Complete dog proofing

Discussion in 'Predators and Pests' started by umaerth, Feb 26, 2014.

  1. umaerth

    umaerth Out Of The Brooder

    Jan 29, 2014
    Pullman, WA
    I live in a house that is right on the edge of a neighbor and a large valley. I have seen stray dogs in my yard on many occasions - especially a border collie and a tawny pitbull. They are both friendly dogs, but I don't know who owns them.

    Since they travel together, I know that come this spring when we build our coop and run and put our eight Buff Orpintons outside for the first time the strays in our neighborhood will be very interested. So I need to make a utterly, completely dog-proof run.

    I cannot shoot these dogs. I am within Pullman City Limits, and cannot discharge a firearm.
    I will totally call animal control if I need to.
    But I am not home all the time, and cannot call every time a dog roams onto my property.

    Here's a picture of the area that we are converting into a chicken run:

    The area to the left, that still has the 4" gap fencing with the old doghouses will be the run. The old doghouses are going to the dump and the 4" gap fence is too large to keep out smaller predators. We will be making the enclosure with 1"x 2" gap welded wire. It will be ~ 6' tall and completely enclosed with netting across the top to prevent hawks.


    The dirt around the run is soft. How deep should I bury the fence to stop digging entry?

    Should I fill the "trench" with sharp gravel to discourage dogs further?

    If the dogs pace the fence, bark, and whine at my chickens, will it stress them to the point of not laying, or will they get used to it?

    Should I put up a "line of sight" barrier like gardening cloth to reduce stress?

    What other ways could dogs possibly gain entry?

    Any other suggestions will be welcome. Dogs will be an issue and I would rather mitigate damage by careless owners then suffer losses later.
  2. Alaskan

    Alaskan The Frosted Flake

    I would think that making an apron or skirt of wire around the perimeter would be better than burying it.

    I just read on a different thread that someone has had great success putting hot pepper seeds all around his run. Too painful to dig in pepper dirt.

    In my experience you need to make sure that you have enough fence posts, so that the dogs can jump up against the fence with great force and not bust through.

    Also, the gate is often a place of weakness, remember that some dogs like to jump up.

    Also, some dogs can climb fence.
  3. Alaskan

    Alaskan The Frosted Flake

    A strand or two of electric might be a good choice.
  4. 4 the Birds

    4 the Birds Chillin' With My Peeps

    Oct 15, 2010
    Westfield, Indiana
    As Alaskan mentioned, a 12" or 18" skirt will be fine instead of all the work of trenching and burying the fence. Your run area will need to be covered and more secure than the use of standard welded wire fencing. Only the heavy kennel panels that are welded are secure enough to keep out an ambitious dog. I would use hardware cloth or woven wire for the run. Some dogs can easily climb fencing (pitbulls are actually very good fence climbers!) so any fenced areas that are not covered will be a risk to your birds. It would be ideal if you can construct blocked off areas of your run that cannot be seen by neighboring dogs. I use woven wire for the run. Our goats would easily shred a standard weld wire fence. Hope this helps!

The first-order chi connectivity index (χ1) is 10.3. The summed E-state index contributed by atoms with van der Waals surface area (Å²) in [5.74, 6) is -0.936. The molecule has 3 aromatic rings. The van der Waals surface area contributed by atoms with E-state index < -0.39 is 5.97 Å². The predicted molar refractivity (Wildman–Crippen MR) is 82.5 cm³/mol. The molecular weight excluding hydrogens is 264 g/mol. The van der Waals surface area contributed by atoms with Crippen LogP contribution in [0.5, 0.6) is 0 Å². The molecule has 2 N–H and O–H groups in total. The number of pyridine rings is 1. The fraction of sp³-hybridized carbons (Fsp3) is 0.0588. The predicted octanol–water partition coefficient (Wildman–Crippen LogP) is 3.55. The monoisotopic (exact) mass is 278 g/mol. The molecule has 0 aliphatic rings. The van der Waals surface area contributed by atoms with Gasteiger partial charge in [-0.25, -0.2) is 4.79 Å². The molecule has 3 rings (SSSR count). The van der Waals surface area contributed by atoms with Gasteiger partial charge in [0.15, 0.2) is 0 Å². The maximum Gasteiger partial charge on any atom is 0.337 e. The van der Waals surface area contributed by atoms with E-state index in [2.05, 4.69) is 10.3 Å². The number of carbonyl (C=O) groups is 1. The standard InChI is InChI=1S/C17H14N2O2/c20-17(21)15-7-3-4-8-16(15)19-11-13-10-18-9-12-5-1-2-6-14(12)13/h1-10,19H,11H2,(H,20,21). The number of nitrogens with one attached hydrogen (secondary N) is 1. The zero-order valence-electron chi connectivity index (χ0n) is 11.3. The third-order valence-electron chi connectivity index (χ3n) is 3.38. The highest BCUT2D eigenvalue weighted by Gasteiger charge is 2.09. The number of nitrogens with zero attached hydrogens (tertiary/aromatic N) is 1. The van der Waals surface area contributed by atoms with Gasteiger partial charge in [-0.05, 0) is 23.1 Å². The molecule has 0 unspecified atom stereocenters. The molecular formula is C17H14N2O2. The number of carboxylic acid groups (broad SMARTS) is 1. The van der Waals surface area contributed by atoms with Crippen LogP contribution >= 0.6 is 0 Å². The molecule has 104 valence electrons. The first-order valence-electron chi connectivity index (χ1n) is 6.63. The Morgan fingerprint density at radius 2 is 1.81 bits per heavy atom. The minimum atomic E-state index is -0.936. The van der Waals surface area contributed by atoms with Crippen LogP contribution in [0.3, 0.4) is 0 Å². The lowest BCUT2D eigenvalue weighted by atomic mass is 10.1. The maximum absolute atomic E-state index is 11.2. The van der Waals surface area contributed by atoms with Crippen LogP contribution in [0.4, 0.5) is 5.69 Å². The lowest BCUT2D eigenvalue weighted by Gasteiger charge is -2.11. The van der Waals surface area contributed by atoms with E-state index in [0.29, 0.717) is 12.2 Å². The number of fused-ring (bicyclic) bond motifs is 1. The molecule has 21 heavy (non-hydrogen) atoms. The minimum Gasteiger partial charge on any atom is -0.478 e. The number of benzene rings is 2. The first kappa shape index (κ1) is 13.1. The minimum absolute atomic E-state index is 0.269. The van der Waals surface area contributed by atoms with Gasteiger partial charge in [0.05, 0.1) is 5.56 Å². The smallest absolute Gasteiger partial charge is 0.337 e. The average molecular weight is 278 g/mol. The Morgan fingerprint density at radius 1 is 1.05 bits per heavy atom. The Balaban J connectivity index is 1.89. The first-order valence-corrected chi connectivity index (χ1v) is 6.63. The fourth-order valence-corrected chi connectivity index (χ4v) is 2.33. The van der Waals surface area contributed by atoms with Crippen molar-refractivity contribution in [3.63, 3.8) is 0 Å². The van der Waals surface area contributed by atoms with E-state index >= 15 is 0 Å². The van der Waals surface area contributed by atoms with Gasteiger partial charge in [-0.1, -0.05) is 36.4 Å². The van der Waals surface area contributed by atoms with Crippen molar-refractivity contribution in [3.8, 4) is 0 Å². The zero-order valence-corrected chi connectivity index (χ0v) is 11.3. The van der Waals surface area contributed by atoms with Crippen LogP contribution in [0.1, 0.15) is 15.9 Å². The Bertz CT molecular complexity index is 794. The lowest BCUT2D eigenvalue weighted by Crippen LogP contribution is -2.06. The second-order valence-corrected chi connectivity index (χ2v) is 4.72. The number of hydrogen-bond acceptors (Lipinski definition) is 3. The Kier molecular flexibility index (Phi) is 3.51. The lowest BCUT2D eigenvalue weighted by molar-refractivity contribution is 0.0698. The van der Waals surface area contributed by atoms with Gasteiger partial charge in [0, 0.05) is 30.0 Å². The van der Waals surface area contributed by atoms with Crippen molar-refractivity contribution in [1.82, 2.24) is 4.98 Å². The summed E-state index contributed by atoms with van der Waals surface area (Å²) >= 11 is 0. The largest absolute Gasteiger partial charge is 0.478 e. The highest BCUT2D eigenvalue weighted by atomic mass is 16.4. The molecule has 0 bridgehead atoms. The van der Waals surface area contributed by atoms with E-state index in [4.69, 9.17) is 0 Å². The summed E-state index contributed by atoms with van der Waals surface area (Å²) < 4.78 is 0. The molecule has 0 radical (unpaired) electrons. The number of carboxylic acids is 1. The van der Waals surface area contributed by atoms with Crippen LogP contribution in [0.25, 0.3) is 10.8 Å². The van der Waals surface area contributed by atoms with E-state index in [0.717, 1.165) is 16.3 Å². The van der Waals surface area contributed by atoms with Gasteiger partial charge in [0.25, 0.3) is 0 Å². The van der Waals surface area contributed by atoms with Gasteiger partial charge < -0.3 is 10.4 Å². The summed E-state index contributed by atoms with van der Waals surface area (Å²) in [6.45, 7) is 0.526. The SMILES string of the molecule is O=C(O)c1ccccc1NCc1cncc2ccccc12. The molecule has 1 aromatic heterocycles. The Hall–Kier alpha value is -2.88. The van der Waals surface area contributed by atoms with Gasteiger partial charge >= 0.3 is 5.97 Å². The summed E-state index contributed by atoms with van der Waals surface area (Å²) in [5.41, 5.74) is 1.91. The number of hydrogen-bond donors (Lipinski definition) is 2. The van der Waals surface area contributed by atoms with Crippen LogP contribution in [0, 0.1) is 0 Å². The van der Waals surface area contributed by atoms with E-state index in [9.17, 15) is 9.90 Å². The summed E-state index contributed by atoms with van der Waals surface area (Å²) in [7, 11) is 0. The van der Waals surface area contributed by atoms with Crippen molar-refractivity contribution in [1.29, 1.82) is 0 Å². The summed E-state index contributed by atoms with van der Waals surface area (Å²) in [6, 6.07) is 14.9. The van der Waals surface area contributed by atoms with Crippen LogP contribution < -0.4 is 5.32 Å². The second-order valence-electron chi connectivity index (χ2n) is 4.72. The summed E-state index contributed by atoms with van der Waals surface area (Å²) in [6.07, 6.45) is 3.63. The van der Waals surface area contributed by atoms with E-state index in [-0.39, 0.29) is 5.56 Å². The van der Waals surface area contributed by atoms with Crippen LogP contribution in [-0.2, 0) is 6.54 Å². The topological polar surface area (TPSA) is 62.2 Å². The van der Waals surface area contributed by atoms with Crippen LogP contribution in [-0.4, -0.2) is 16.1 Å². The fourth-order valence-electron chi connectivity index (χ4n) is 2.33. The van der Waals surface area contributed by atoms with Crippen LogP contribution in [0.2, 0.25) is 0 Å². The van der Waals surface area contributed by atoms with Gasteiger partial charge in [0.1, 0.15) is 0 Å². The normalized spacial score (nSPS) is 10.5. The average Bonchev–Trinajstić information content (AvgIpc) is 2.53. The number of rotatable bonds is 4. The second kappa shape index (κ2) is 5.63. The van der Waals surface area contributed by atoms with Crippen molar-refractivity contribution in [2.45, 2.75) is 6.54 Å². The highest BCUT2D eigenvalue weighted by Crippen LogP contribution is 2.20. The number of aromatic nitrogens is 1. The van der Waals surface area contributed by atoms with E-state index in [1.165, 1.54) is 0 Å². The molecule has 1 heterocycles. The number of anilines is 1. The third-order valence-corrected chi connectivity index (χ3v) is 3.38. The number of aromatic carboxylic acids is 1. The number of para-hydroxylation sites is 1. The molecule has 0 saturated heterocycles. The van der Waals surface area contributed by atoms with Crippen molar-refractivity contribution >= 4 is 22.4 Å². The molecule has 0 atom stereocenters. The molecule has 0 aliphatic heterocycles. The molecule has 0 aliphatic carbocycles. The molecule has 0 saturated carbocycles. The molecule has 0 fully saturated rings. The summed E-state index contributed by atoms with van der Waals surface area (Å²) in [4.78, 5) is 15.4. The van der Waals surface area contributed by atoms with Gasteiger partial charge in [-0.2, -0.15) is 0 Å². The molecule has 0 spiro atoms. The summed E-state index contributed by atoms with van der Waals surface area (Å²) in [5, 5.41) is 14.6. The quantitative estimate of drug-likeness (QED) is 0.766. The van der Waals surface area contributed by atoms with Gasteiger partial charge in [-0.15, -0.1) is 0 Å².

5. umaerth

    umaerth Out Of The Brooder

    Jan 29, 2014
    Pullman, WA
    Thank you all for your replies. I really like the pepper idea! I will definitely get some wire for a skirt. I may use reuse the 4" square wire for the top if the pit can climb...

    This morning I almost ran over a big black lab that came running down my driveway, bolted into the backyard and sniffed around a bit before leaving. I wonder if they can smell the chickens in the basement brooder...
    We dont feed or encourage all these dogs. I don't know why our yard is so popular.

    Heres a pict of one of the sweet girls that need protecting :)
  6. Alaskan

    Alaskan The Frosted Flake

    Wow, it makes me wonder if you need to just break down and fence the area with a proper chain link fence. I would put some smaller hole wire around the bottom of the chain link so that chicken heads can't poke out and get bitten off.
  7. JackE

    JackE Overrun With Chickens

    Apr 26, 2010
    North Eastern Md.
    You could surround a large area a lot easier with electrified poultry net. No digging in, no expense and effort of constructing a apron for a fence. Just step the fence in, energise it, and be done. I've had my fence up going on three yrs now. I get stray dogs, fox, coon, just about everything short of a bear, and haven't had a loss. I started with 300', and liked it so much, I bought 300' more. One taste of the fence, and the pred forgets all about chicken dinner. Check it out in the link below.
  8. Alaskan

    Alaskan The Frosted Flake

    Wow! Three years?

    I am very impressed, I never would have guessed it would be that effective.
  9. Beekissed

    Beekissed Flock Master

    I agree! Much less expensive than traditional fencing and way, WAY more effective on any number of predators, not to mention WAY easier to install. As for hawks, just create many places within your run for duck and cover from the hawks and your birds should be able to make it to a safety.
  10. Beekissed

    Beekissed Flock Master

    They are supposed to last up to 10 years with good care...that's a good investment, IMO.

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